President Barack Obama has announced a new executive and legislative initiative aimed at curbing patent infringement suits by “patent trolls,” who generate revenue through extortionate litigation, not real innovation.
The proposed legislative agenda would:
- Increase transparency in patent litigation (and presumably settlement negotiations), by requiring any party sending demand letters, filing an infringement suit or seeking USPTO review of a patent to file updated ownership information and enabling the USPTO or district courts to impose sanctions for non-compliance.
- Give trial judges more discretion to award attorney’s fees to prevailing parties in patent cases as a sanction for abusive litigation (similar to the legal standard that applies in copyright infringement cases).
- Expand the USPTO’s transitional program for business method patents to include a broader category of computer-enabled patents and permit a wider range of challengers to petition for review of issued patents before the Patent Trial and Appeals Board.
- Protect off-the-shelf purchasers by providing them with better legal protection against liability for a product being used off-the-shelf and solely for its intended use. Also, under the initiative, judicial proceedings against such consumers would be stayed when an infringement suit has also been brought against a vendor, retailer or manufacturer.
- Change the ITC standard for obtaining an injunction to better align it with the traditional four-factor test in eBay Inc. v. MercExchange, to enhance consistency in the standards applied by the ITC and district courts.
- Incentivize public filing of demand letters in a way that makes them accessible and searchable to the public to help curb abusive suits.
- Ensure that the ITC has adequate flexibility in hiring qualified ALJs.
The executive actions cover the same subject areas, but focus on changing USPTO rules, public outreach and ITC and Customs enforcement.
Presidential attention to the costs imposed by infringement suits is important, and much of the enthusiasm for these proposals is well deserved. But sauce for the goose is sauce for the gander, and some of the President’s proposals may have unintended consequences for both defendants and the ability of legitimate tech companies to enforce their patents:
Giving district courts more discretion to award attorney’s fees in patent cases
The President has proposed making 35 U.S.C. § 285 similar to 17 U.S.C. § 505, which governs the award of attorney’s fees in copyright cases. Specifically, in copyright cases the court has the discretion to “award a reasonable attorney’s fee to the prevailing party as part of the costs,” without needing to find that the case is “exceptional.”
Expanding the availability of attorney’s fees in patent cases will probably deter patentees from filing marginal suits, but in the remaining cases the threat of a fee award may be a weapon patent trolls can wield more effectively than their victims. Simply put, patent trolls are likely to be much less risk adverse than companies that actually make products; if nothing else, practicing entities have much more to lose in terms of reputation and assets. Thus, increasing the availability of attorney’s fees may alter the settlement dynamic in a way that actually favors patent trolls.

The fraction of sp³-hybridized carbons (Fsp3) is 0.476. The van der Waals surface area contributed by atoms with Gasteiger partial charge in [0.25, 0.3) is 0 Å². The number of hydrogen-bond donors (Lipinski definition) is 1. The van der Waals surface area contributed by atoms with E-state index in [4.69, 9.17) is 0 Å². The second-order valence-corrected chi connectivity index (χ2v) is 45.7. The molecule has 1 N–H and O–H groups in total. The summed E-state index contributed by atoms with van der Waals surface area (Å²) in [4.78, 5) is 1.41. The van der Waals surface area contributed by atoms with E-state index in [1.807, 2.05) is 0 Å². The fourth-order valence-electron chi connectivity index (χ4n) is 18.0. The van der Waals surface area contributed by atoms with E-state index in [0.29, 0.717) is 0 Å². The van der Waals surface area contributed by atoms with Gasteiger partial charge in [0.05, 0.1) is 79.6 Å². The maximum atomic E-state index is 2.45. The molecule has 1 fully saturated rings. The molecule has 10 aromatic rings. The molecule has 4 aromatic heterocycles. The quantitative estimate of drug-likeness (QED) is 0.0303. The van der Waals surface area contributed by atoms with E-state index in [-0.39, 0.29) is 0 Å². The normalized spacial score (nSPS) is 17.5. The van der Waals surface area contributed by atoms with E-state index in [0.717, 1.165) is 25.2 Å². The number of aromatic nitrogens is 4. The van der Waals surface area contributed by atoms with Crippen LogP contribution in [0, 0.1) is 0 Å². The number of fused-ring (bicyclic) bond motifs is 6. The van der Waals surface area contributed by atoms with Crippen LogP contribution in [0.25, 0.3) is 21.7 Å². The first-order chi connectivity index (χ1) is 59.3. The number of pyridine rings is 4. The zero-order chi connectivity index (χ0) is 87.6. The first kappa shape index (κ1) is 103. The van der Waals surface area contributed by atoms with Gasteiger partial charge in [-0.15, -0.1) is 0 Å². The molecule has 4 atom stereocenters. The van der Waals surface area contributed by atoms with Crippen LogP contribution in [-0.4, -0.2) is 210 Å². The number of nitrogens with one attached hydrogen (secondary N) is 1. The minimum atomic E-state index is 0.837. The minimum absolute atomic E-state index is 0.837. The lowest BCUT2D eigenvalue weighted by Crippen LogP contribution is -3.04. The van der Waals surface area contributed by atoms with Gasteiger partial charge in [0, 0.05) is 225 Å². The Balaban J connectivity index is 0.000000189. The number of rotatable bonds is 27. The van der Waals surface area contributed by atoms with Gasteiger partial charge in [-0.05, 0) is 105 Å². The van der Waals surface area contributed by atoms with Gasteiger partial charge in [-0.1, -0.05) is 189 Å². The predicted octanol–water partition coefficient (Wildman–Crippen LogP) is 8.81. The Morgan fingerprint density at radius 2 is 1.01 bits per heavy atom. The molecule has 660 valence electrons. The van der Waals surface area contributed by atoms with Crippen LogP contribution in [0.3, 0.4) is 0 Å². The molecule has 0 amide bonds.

Protecting downstream consumers and businesses
The President has called for protection for companies that purchase and use off-the-shelf products as intended (which is part of the proposed SHIELD Act). Upstream manufacturers of accused goods are usually in a better position to defend their products than consumers or resellers, and damages awards against component manufacturers are less likely to reflect non-patented items than suits against manufacturers of consumer goods.
But in many cases the end user may be the only direct infringer. In such cases, if the patentee must pursue its remedies up the chain of distribution, it will have to meet the high knowledge requirements necessary to prove indirect infringement. This problem would not be limited to patent trolls.
In addition, many goods, especially electronics, are manufactured overseas by companies that may not be subject to suit in the United States (either because they are not subject to personal jurisdiction or because they do not engage in infringing acts in the United States). Even for legitimate tech companies, domestic retailers and users may be the best (or only) bet for enforcing patent rights against overseas manufacturers.
Increasing transparency in identifying the real party-in-interest in a patent suit
According to the White House, patent trolls often set up shell companies that may hinder defendants’ ability to negotiate settlements that will truly buy peace from a particular troll. Little is more frustrating to executives and general counsel than being subjected to successive suits by the same troll. On the other hand, legitimate businesses routinely use IP holding companies for tax, liability and organizational reasons. New reporting requirements would create another issue for in-house compliance counsel. (Making the ultimate ownership of a patent part of discovery in an infringement suit would solve the transparency problem without these administrative burdens.)
The ultimate effect of these proposals depends on implementation. But careful consideration of the President’s proposals is warranted by any company that may be the subject of a patent troll infringement suit or that has a sizeable patent portfolio of its own.